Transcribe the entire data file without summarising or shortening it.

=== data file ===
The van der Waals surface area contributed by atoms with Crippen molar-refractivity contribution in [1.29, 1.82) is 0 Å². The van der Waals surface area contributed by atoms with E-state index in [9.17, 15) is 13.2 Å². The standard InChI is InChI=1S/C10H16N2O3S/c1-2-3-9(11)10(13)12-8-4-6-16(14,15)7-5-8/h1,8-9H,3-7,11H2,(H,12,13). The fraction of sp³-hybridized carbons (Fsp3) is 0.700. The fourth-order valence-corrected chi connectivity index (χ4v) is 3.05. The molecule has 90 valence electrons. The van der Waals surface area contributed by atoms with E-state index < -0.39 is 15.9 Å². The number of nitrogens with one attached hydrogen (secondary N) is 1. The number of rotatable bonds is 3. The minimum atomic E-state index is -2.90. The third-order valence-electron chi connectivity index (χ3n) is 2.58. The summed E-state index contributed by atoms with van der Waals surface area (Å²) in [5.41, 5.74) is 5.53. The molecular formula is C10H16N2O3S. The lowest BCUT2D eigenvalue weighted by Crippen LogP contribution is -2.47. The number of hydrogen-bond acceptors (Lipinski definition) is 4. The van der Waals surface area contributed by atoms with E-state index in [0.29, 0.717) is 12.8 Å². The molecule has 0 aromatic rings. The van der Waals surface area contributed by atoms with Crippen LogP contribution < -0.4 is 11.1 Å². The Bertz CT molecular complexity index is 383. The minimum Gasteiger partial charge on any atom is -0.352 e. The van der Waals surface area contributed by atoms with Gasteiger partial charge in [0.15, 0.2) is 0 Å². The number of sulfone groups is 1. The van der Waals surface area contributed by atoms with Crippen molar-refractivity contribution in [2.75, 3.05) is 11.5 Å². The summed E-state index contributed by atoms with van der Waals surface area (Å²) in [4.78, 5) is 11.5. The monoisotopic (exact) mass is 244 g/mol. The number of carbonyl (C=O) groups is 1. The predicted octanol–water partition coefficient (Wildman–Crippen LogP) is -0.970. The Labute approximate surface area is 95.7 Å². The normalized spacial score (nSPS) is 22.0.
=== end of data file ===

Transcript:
The van der Waals surface area contributed by atoms with Crippen molar-refractivity contribution in [1.29, 1.82) is 0 Å². The van der Waals surface area contributed by atoms with E-state index in [9.17, 15) is 13.2 Å². The standard InChI is InChI=1S/C10H16N2O3S/c1-2-3-9(11)10(13)12-8-4-6-16(14,15)7-5-8/h1,8-9H,3-7,11H2,(H,12,13). The fraction of sp³-hybridized carbons (Fsp3) is 0.700. The fourth-order valence-corrected chi connectivity index (χ4v) is 3.05. The molecule has 90 valence electrons. The van der Waals surface area contributed by atoms with E-state index < -0.39 is 15.9 Å². The number of nitrogens with one attached hydrogen (secondary N) is 1. The number of rotatable bonds is 3. The minimum atomic E-state index is -2.90. The third-order valence-electron chi connectivity index (χ3n) is 2.58. The summed E-state index contributed by atoms with van der Waals surface area (Å²) in [5.41, 5.74) is 5.53. The molecular formula is C10H16N2O3S. The lowest BCUT2D eigenvalue weighted by Crippen LogP contribution is -2.47. The number of hydrogen-bond acceptors (Lipinski definition) is 4. The van der Waals surface area contributed by atoms with E-state index in [0.29, 0.717) is 12.8 Å². The molecule has 0 aromatic rings. The van der Waals surface area contributed by atoms with Crippen LogP contribution < -0.4 is 11.1 Å². The Bertz CT molecular complexity index is 383. The minimum Gasteiger partial charge on any atom is -0.352 e. The van der Waals surface area contributed by atoms with Gasteiger partial charge in [0.15, 0.2) is 0 Å². The number of sulfone groups is 1. The van der Waals surface area contributed by atoms with Crippen molar-refractivity contribution in [2.75, 3.05) is 11.5 Å². The summed E-state index contributed by atoms with van der Waals surface area (Å²) in [4.78, 5) is 11.5. The monoisotopic (exact) mass is 244 g/mol. The number of carbonyl (C=O) groups is 1. The predicted octanol–water partition coefficient (Wildman–Crippen LogP) is -0.970. The Labute approximate surface area is 95.7 Å². The normalized spacial score (nSPS) is 22.0.